I think you look real good. What’s your FB velocity and your differential between FB and off-speed? I liked your breaking stuff.
One problem I see with this workout is that the indoor mound you are using seems to cramp your delivery…your stride foot appears to get to the end of the mound, maybe hangs over a bit, and that’s going to inhibit your stride for sure. On some deliveries I think that mound makes you look unbalanced in follow-through because you must pitch the ball and then take an abrupt 4" step down to the floor level. Whether you are thinking about this consciously or not, it has to affect your delivery.
If you are compiling video for recruiting purposes, I believe you should consider finding a different mound to use.
i’m 79-83 with my fastball. that is the most accurate i could give you right now. my change is 7-9 mph off usually but it has alot of movement(almost too much to control consistently). and my curve is like an 11-12 mph difference. my cutter is 4-6.
and the mound is getting to be too short for me. but when i’m getting serious about recruiting i will send game footage because i believe that is what the coaches want.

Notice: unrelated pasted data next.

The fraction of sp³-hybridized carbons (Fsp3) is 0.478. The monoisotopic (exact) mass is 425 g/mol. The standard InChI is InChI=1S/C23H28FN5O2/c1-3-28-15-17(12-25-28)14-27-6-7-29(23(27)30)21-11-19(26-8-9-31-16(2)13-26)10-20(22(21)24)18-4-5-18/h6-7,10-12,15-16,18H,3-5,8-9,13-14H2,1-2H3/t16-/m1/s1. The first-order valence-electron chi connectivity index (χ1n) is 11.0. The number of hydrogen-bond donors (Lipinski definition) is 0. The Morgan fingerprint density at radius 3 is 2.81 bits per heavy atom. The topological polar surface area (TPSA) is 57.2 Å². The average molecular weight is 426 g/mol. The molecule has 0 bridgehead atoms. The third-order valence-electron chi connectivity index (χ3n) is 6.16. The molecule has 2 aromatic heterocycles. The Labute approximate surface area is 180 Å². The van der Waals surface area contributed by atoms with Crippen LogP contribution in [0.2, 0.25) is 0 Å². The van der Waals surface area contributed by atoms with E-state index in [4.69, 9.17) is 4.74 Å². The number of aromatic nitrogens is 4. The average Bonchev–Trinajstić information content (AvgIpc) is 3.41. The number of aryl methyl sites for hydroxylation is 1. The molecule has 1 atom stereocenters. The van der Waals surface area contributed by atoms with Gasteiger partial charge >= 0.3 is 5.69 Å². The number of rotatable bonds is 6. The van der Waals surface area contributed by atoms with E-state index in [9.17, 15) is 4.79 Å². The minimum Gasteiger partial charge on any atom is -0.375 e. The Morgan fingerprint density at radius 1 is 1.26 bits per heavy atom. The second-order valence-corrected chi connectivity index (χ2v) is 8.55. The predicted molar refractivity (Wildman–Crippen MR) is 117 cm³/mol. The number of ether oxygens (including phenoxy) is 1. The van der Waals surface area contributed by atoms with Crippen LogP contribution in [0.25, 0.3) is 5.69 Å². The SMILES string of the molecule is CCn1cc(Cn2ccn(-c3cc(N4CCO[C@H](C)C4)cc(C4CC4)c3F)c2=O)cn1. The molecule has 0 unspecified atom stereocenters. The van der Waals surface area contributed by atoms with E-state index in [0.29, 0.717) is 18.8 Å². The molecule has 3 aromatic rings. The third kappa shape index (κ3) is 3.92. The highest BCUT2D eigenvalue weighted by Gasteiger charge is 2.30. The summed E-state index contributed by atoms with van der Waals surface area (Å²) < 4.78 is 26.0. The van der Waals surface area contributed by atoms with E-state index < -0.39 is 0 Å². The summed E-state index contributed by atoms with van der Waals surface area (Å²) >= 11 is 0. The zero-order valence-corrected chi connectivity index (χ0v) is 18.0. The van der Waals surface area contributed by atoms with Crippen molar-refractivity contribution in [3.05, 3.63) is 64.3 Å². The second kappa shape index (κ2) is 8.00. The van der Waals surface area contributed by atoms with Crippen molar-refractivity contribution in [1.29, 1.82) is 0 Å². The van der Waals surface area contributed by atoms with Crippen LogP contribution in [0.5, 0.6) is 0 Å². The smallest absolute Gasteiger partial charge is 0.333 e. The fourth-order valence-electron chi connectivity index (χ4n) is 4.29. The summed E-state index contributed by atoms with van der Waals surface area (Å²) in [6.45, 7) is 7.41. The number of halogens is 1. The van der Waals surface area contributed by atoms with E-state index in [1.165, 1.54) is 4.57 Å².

and for recruiting purposes- i’m a junior and haven’t played my junior high school season yet(spring in ND) so i still have some time to get more looks and up the velocity hopefully! but i think this will help show them my movement and stuff. and that North Dakota baseball is not bad! we have some good athletes up here haha
I would be somewhat concerned about using that indoor mound for your pre-season work. If you spend lots of time doing reps that make your stride and landing feel awkward because the mound is too short and it drops 4" to floor level at the front edge…that may hurt your progress.
Think of it this way: Large numbers of reps can condition and reinforce good mechanical habits, which is exactly what you want as a pitcher who must perform a highly repetitive and reproducible delivery under game conditions.
However, large numbers of reps can also condition you for bad mechanical habits. People generally talk about mechanics as being totally under the control of the pitcher, but I think this is one of those times when your practice mound is limiting an important part of your delivery.
Many coaches believe that the length of your stride is an important contributor to the velocity that you can achieve with your mechanics. If you train yourself to accommodate that short mound, then you may be training yourself to “take something off” during your stride forward.
North Dakota obviously has some out-door weather challenges for baseball players during the cold months, so it’s perfectly understandable that you would be doing your pre-season work indoors…if you have access to a good pitching coach, I’d suggest that you talk with him about this issue.
I like your arm action. I think you could lead with your hips more and gain a couple of MPH. I agree with laflippin that using a short mound may be reducing your stride. I think I would pitch flatground instead of off that mound.